Visicleus lets loose the secret.
Chapter Thirty Two:
Teeth From The South
Branston woke, hours after leaving Chesdan and the Margolad army. He sat up in his bed, running a hand over his face. He paused as rough linen ran under his fingers. The bandage. The pain returned to his head, as if beckoned by memory.
He lit a the candle beside his table, staring at the flame for a moment. His heart quickened, but he felt less afraid. He raised his left hand, reminding himself the wound was gone.
“I have bigger things to worry about.”
He sat up and shaved at a washbasin, then gathered a new pile of clothes off a shelf on the wall. They were Dragon Guard attire, and fit well. The baggy sleeves allowed his arms quick movement, but the long black cape might weigh him down. Nevertheless, he wore it.
Gathering his sword and boots, he extinguished the candle and left the room. Four soldiers stood outside his door. Visicleus had warned he would have guards.
Branston welcomed the extra protection, now that a wraith had gotten into the fortress.
“Good evening,” one soldier muttered. His visor sat atop his helmet, and a middle-aged face brandishing a thick mustache looked at Branston.
“Good evening,” Branston rested a gloved hand on the pommel at his waist, squaring his shoulders. “Has Visicleus spoken on the King?”
The mustachioed man’s face grew solemn. “He announced plans to lie.”
“How do you feel about that?” Branston asked.
The man heaved a breath through his nose. “I disapprove, I think. A commander should not lie to his men, but I understand his reason for doing so.”
Another man spoke. “All within the fortress know the King is dead, and not a man abandoned his post. Visicleus does not give us enough credit. For whatever reason he believes us dishonorable men to abandon the war.”
Branston’s shoulder’s tensed. I told Visicleus to lie. If the ruse went poorly, the High Commander might blame him. No matter what I do, I step into some potential trap!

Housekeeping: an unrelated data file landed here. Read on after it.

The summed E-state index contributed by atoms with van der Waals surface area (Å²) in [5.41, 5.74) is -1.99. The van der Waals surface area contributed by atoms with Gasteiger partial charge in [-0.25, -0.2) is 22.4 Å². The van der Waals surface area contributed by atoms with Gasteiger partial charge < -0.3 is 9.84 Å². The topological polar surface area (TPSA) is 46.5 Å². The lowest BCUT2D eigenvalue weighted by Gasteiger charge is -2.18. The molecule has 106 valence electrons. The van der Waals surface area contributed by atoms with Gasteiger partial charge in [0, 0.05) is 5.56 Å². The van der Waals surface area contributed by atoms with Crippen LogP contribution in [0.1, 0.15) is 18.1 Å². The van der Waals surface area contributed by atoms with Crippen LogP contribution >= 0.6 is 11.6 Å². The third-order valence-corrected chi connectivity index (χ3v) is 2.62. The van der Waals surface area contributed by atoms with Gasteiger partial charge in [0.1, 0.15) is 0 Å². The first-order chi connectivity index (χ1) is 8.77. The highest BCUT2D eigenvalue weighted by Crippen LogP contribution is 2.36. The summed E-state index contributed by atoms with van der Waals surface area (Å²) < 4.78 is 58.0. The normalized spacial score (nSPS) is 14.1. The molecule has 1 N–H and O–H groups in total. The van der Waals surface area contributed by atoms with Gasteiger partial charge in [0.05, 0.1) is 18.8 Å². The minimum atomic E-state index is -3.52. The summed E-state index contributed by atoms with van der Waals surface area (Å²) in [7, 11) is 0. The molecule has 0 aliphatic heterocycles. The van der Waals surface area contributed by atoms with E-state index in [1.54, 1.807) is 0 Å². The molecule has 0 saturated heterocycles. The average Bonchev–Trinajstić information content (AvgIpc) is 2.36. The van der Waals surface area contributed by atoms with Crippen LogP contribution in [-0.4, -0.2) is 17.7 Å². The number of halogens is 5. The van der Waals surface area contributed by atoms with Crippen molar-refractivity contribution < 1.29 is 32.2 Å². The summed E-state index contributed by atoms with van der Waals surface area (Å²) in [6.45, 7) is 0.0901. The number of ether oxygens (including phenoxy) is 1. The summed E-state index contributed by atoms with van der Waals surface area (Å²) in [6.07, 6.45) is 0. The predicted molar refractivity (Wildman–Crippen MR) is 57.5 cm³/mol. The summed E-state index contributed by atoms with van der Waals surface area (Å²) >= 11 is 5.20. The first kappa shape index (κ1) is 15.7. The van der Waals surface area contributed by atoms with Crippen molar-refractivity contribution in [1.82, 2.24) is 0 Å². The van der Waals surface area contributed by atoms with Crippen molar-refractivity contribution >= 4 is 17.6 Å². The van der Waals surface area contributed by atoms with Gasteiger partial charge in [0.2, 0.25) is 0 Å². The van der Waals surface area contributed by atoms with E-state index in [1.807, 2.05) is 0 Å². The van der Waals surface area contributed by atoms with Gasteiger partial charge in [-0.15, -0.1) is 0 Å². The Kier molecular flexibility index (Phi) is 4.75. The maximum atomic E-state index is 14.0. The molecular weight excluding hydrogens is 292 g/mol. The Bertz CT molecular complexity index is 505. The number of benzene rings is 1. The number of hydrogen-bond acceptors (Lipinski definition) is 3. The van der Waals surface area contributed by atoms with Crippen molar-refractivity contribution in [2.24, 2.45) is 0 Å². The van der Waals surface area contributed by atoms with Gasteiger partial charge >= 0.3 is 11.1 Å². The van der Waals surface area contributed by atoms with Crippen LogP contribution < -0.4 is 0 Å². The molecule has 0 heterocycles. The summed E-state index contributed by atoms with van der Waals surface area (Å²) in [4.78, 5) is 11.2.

“Well, I expect you will obey the High Commander?” Branston asked, assuming the demeanor of a lord. He spoke as if expecting to be followed. No other answer was acceptable.
“Of course,” said the mustachioed man. “He ordered it.” The other three nodded and muttered similar words. The mustachioed man continued. “In fact, he is set to inform the outside force. I was close to waking you.”
“Well, lead the way.” Branston gestured with a hand, and followed the men through the halls. Two strode in front of him, two walked behind.
The little sleep he had gotten was too little. His legs threatened to give out and his eyelids felt like a wet rugs.
The halls were empty but lit with candles and lanterns. Here and there dried or congealed blood marred the stone. Branston wrinkled his nose against the foul stench of death that clung to the walls.
They came across soldiers walking the halls. One group spoke quietly of Visicleus.
“...not fit. He will lead us to die,” said one man. Branston and his guards turned a corner and he heard no more.
“Will the Fangog soldiers be joining the announcement?” Branston asked.
“No,” said a nasal-voiced man behind Branston. “We will be guarding the fortress.”
“Ah, good,” Branston said.
They came in time to the courtyard, where torches lit the evening air. Clouds of purple spotted a sky of deep orange, and the still air was warm. Soldiers spread across the square courtyard paced or sat against the stone. Others leaned against the high walls and spoke in muted tones. No man looked at Branston, or if they did, the faint light did not show their flickering eyes.
The buzz of a lively crowd emanated, beyond the wall and down the ridge, like the sound of a kicked beehive. Branston followed the guards toward the gate.
“Open up,” one soldier called up to the guardhouse. A man peered down through a slit in the stone before disappearing. The doors drew open. The hinges creaked as the doors drew open, men on the inside of the walls pulling the great handles.
With a polite nod, one of the two soldiers waved the group through the gate. The doors closed as Branston moved down the ridge. His guards moved hands to swords, looking around at the darkness. Through the branches of the treetops to Branston’s left, the glow of a large fire shone bright. The sky darkened as they descended the slope.
As the ground evened out, a stage came to view. A wide platform of wood, quickly and crudely constructed, sat near the face of the ridge. Torches lines the sides and back of the structure, and a dozen men stood upon the top. It was twice the height of a man, with a ramp leading up the side. In front of the stage, two columns of men stood with spears aimed at the canopy of trees. They stood as statues, staring at the army laid out before them. Those men faced the stage, looking upon the dozen men atop the structure. Some muttered among themselves, others called out to the stage; none were distinguishable among the storm of voices.